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Remortgage Before the End of a Fixed Term

Can I remortgage if I’m on a fixed rate deal? Find out in our guide.

No impact on credit score

Pete Mugleston

Author: Pete Mugleston - Mortgage Advisor, MD

Updated: September 23, 2021

Once your mortgage has been approved and you’ve bought a property, you can still keep shopping around and make changes to your agreement if you want to. This includes fixed-rate mortgages, but what are the implications of refinancing a fixed-rate mortgage?

Remortgaging your property offers a way to take out another loan, that you could use to pay off your existing mortgage. You can remortgage at any time, though different types of mortgages vary, as do lender agreements.

When it comes to fixed-term mortgages, though it’s possible to remortgage during a fixed-rate period, there are important considerations that you should make.

Can I remortgage during a fixed-rate mortgage agreement?

Yes, you can, but you need to understand the implications before you make a decision. It’s possible to remortgage with your existing mortgage provider or switch to a new one. Whichever option you choose, it’s likely that you’ll have to pay fees for exiting your existing mortgage early.

There’s a possibility that the total sum of these fees may be more than the savings you would make from remortgaging.

These include:

  • Early exit fees: If you’re ending a mortgage contract early there are often fees equal to a percentage of the loan or amount being paid off.
  • Legal fees: You may need to enlist the help of a solicitor to oversee the remortgaging process. Many lenders also offer free legals and/or cashback deals to cover these costs.
  • Valuation: The new mortgage provider will want to see evidence of the value of the house so you’ll need to pay for a valuation, many lenders offer free valuations on remortgages as an incentive.

With this in mind, do the sums before you remortgage to be sure it’s worthwhile, or better yet, give us a call on 0808 189 2301 or make an enquiry and we’ll introduce you to an expert broker who can offer impartial advice and make sure you get the best remortgage deal available.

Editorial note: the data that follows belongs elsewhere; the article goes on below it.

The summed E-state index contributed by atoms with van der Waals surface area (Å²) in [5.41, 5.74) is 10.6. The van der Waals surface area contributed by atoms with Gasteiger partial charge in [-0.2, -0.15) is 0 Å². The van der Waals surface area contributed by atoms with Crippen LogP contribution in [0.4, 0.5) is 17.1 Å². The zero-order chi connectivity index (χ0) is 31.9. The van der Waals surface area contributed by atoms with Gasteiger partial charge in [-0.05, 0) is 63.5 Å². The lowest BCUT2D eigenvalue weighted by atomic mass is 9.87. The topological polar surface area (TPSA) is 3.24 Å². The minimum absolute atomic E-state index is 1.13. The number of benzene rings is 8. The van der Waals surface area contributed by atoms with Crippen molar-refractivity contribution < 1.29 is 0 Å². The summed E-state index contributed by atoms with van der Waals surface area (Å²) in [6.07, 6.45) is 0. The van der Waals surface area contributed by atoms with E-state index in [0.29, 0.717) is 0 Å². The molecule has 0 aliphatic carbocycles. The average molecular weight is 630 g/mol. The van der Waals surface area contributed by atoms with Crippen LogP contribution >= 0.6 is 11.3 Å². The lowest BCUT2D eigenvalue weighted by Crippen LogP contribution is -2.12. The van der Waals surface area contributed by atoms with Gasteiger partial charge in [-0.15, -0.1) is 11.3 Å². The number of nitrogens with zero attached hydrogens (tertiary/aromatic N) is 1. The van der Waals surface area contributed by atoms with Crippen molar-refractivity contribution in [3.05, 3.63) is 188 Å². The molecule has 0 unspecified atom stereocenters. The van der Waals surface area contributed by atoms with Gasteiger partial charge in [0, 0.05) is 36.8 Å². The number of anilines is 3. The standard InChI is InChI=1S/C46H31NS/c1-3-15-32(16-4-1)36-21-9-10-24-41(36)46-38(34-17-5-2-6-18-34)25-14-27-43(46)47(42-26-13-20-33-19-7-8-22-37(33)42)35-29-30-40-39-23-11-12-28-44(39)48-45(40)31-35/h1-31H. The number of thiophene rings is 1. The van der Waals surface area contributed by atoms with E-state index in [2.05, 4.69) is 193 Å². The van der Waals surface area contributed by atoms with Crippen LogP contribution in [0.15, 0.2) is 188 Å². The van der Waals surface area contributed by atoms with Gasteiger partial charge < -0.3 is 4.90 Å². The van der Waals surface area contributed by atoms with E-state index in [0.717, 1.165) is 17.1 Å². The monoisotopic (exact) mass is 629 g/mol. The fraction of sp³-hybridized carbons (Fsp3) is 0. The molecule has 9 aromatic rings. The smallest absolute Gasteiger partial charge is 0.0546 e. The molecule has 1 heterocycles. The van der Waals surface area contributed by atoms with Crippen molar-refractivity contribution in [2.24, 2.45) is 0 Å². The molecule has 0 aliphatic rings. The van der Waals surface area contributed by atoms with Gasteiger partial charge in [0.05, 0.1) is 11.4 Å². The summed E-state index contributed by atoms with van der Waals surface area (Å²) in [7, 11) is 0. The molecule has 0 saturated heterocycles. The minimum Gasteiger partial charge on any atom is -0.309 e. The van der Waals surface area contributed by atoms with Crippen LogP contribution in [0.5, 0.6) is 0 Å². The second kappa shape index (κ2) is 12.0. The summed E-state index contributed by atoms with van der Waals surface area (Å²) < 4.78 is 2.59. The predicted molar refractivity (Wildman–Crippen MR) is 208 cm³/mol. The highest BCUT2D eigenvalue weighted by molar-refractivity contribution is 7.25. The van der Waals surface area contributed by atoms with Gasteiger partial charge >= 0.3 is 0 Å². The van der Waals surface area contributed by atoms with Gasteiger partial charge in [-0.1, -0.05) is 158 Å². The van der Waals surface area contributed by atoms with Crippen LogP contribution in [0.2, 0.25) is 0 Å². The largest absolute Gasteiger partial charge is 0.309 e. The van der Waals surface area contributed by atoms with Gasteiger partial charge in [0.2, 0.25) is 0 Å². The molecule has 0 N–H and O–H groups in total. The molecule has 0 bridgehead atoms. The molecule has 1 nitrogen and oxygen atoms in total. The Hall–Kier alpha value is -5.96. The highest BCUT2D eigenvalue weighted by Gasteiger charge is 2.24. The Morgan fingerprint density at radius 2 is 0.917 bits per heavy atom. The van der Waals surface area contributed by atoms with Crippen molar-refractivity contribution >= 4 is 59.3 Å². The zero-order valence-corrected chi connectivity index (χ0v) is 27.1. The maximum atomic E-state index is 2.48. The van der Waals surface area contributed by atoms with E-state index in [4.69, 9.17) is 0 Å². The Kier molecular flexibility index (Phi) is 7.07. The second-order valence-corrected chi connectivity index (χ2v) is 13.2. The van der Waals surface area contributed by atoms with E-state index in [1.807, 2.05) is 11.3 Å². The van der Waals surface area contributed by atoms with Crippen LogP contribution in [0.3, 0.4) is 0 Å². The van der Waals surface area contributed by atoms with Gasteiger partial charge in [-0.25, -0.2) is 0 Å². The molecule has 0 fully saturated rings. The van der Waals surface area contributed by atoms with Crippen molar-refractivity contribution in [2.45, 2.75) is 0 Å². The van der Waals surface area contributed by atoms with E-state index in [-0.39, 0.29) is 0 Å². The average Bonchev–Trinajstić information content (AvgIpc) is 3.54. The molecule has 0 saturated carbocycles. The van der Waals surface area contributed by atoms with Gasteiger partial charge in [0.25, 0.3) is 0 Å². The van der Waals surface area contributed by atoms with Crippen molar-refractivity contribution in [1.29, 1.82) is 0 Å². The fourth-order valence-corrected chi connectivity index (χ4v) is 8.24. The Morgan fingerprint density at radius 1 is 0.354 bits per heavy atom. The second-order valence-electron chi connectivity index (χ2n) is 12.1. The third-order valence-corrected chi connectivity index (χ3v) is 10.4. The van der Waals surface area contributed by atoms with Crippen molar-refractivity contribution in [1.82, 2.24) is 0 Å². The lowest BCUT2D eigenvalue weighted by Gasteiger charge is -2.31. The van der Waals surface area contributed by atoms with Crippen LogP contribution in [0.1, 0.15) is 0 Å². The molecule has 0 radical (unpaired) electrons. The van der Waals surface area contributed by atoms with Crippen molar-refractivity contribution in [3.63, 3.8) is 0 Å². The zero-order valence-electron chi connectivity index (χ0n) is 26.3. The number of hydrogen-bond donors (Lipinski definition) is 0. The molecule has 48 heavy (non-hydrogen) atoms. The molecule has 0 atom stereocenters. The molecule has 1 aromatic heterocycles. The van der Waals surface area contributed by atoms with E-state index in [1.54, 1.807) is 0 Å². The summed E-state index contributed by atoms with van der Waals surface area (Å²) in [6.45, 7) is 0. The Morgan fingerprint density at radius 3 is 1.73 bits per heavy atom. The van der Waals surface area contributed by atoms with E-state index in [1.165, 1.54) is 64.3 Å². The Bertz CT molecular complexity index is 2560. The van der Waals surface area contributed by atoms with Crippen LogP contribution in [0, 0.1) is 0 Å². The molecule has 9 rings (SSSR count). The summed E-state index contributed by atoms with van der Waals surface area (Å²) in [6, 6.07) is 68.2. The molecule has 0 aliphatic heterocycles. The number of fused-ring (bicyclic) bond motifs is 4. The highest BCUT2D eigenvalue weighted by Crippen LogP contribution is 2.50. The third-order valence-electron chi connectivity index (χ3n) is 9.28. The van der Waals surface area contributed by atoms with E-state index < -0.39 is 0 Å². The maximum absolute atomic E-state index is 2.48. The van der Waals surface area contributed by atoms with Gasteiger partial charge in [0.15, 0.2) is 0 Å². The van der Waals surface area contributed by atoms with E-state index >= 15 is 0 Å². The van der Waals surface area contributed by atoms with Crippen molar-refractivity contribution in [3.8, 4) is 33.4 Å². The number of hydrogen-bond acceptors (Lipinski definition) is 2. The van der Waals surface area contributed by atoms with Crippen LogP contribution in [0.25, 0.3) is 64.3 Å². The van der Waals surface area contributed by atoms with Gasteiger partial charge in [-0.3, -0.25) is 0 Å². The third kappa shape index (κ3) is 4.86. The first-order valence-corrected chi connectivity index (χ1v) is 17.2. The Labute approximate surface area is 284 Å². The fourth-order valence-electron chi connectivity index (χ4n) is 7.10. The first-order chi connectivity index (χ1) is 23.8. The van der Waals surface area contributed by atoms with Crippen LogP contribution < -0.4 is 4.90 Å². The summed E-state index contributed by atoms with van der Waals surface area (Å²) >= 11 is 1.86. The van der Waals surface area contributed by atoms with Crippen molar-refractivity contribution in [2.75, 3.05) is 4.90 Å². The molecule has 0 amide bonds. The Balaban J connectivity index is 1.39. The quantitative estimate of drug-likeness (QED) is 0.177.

Remortgaging a 2-year fixed-rate mortgage

If your two-year fixed-rate mortgage agreement is coming to an end, it can be beneficial to remortgage so that you get the best available rate at the time. If you don’t refinance, your current lender may automatically switch you to a standard variable rate (SVR) mortgage with higher interest rates, although they might give you a courtesy call before your initial rates period comes to an end, in an attempt to lock you into another fixed-rate agreement.

Sticking with your current lender isn’t always the best option since shopping around could save you money – people often find that superior rates are on offer elsewhere. Most experts would suggest looking into the options at least three months before your contract ends. You can do this by contacting a mortgage broker. They’ll be able to assess your situation, search the entire market and recommend the best deal for you.

How to remortgage before a fixed-rate ends

First, contact your current mortgage lender to find out whether there will be any penalties for remortgaging during the initial rates period of your fixed-rate agreement. If there are, this will need to be factored into the overall cost of refinancing.

Next, speak to a mortgage broker who specialises in remortgaging. They can compare the entire market for you to see whether there’s money to be saved from switching to a new lender. If your current mortgage provider is offering the very best rates that you qualify for, your broker will be completely upfront about that and guide you through the process of refinancing with them.

If you were to remortgage during your initial rates period, you’d essentially be leaving your current fixed-rate mortgage early. You can read about the implications of this and the possible charges it can come with in our guide to exiting a fixed-rate mortgage early.

While you can remortgage at any time, most experts will only recommend doing so when the interest rates are lower than what you’re currently paying, unless you have a specific goal in mind, such as remortgaging to release equity.

Can I remortgage a buy-to-let during a fixed-rate agreement?

Yes, this could be possible, but it will be at the lender’s discretion. The interest you pay on buy-to-let mortgages is usually higher than for residential properties and remortgaging can be a way to find a better deal with less interest.